b) Mount the Directories
Once the programs have been downloaded to the the client server, create the directory that will contain the NFS shared files

$ mkdir -p /mnt/jenkins 

Then go ahead and mount it

$ mount 192.168.65.60:/jenkins_data /mnt/jenkins 

You can use the df -h command to check that the directory has been mounted. You will see it last on the list.

$ df -h

Filesystem                   Size  Used Avail Use% Mounted on
/dev/mapper/centos-root      8.8G  3.1G  5.7G  35% /
devtmpfs                     739M     0  739M   0% /dev
tmpfs                        749M     0  749M   0% /dev/shm
tmpfs                        749M  8.3M  741M   2% /run
tmpfs                        749M     0  749M   0% /sys/fs/cgroup
/dev/sda1                    497M  164M  334M  33% /boot
none                         455G  164G  292G  36% /vagrant
tmpfs                        150M     0  150M   0% /run/user/501
192.168.65.60:/jenkins_data  8.8G  2.9G  6.0G  33% /mnt/jenkins

Additionally, use the mount command to see the entire list of mounted file systems.

$ mount

systemd-1 on /proc/sys/fs/binfmt_misc type autofs (rw,relatime,fd=28,pgrp=1,timeout=300,minproto=5,maxproto=5,direct)
mqueue on /dev/mqueue type mqueue (rw,relatime)
hugetlbfs on /dev/hugepages type hugetlbfs (rw,relatime)
debugfs on /sys/kernel/debug type debugfs (rw,relatime)
/dev/sda1 on /boot type xfs (rw,relatime,attr2,inode64,noquota)
none on /vagrant type vboxsf (rw,nodev,relatime)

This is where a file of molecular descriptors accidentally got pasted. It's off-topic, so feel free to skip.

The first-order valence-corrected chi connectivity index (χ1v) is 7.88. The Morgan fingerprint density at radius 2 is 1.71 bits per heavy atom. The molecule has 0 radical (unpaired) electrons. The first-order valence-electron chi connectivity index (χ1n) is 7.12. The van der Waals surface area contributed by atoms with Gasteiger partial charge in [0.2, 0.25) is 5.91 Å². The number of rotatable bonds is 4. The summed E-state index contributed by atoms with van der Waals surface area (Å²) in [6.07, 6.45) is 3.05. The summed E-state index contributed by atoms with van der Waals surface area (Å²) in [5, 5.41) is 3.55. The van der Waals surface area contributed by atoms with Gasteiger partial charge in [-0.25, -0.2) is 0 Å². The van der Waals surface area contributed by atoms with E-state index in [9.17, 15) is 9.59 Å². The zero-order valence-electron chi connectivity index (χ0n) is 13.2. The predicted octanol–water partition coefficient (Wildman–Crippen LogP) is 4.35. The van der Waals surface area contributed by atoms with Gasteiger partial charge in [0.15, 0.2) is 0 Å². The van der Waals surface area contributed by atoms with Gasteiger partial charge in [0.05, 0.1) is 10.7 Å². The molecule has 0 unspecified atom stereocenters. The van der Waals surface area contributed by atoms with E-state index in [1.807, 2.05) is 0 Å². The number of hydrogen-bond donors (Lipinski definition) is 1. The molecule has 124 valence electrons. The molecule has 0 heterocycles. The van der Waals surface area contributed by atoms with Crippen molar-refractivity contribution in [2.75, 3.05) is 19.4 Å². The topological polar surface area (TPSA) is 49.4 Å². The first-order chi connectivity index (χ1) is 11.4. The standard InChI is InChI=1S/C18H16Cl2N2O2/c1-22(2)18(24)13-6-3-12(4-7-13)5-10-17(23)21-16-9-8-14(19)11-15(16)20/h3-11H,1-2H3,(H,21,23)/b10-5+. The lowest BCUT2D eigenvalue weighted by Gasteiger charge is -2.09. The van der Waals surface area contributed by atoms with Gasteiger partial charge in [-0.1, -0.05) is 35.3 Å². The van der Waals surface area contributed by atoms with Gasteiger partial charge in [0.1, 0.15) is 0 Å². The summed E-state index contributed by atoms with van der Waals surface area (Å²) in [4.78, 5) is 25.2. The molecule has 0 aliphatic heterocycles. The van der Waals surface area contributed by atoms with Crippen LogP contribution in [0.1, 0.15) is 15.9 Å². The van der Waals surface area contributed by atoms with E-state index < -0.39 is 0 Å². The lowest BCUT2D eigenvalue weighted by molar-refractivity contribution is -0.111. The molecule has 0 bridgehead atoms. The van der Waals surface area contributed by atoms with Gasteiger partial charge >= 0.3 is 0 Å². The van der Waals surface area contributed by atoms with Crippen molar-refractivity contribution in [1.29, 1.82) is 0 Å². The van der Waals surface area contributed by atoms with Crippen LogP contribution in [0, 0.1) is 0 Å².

tmpfs on /run/user/501 type tmpfs (rw,nosuid,nodev,relatime,size=153292k,mode=700,uid=501,gid=501)
192.168.65.60:/jenkins_data on /mnt/jenkins type nfs4 (rw,relatime,vers=4.0,rsize=131072,wsize=131072,namlen=255,hard,proto=tcp,port=0,timeo=600,retrans=2,sec=sys,clientaddr=192.168.65.121,local_lock=none,addr=192.168.65.60)

You can ensure that the mount is always active by adding the directory
to the fstab file on the client. This will ensure that the mount starts
up after the server reboots.

$ vi /etc/fstab 

And add blow line:

192.168.65.60:/jenkins_data  /mnt/jenkins   nfs      auto,noatime,nolock,bg,nfsvers=3,intr,tcp,actimeo=1800 0 0

3. Testing the NFS Mount
Once you have successfully mounted your NFS directory, you can test that it works by creating a file on the Client and checking its availability on the Server.

Create a file in the directory to try it out:

$ touch /mnt/jenkins/example 

You should then be able to find the files on the Server in the /jenkins_data.

$ ls /jenkins_data 

4. Installing Jenkins backed by NFS
If you already have a mount point, great! Create an options.json file that resembles the following example:

$ cat options.json
{
    "jenkins": {
        "framework-name": "jenkins-prod",
        "host-volume": "/mnt/jenkins",
        "cpus": 2.0,
        "mem": 4096
    }
}

Then, install Jenkins by running the following command:

$ dcos package install jenkins --options=options.json 

Jenkins will now be available with persistence storage.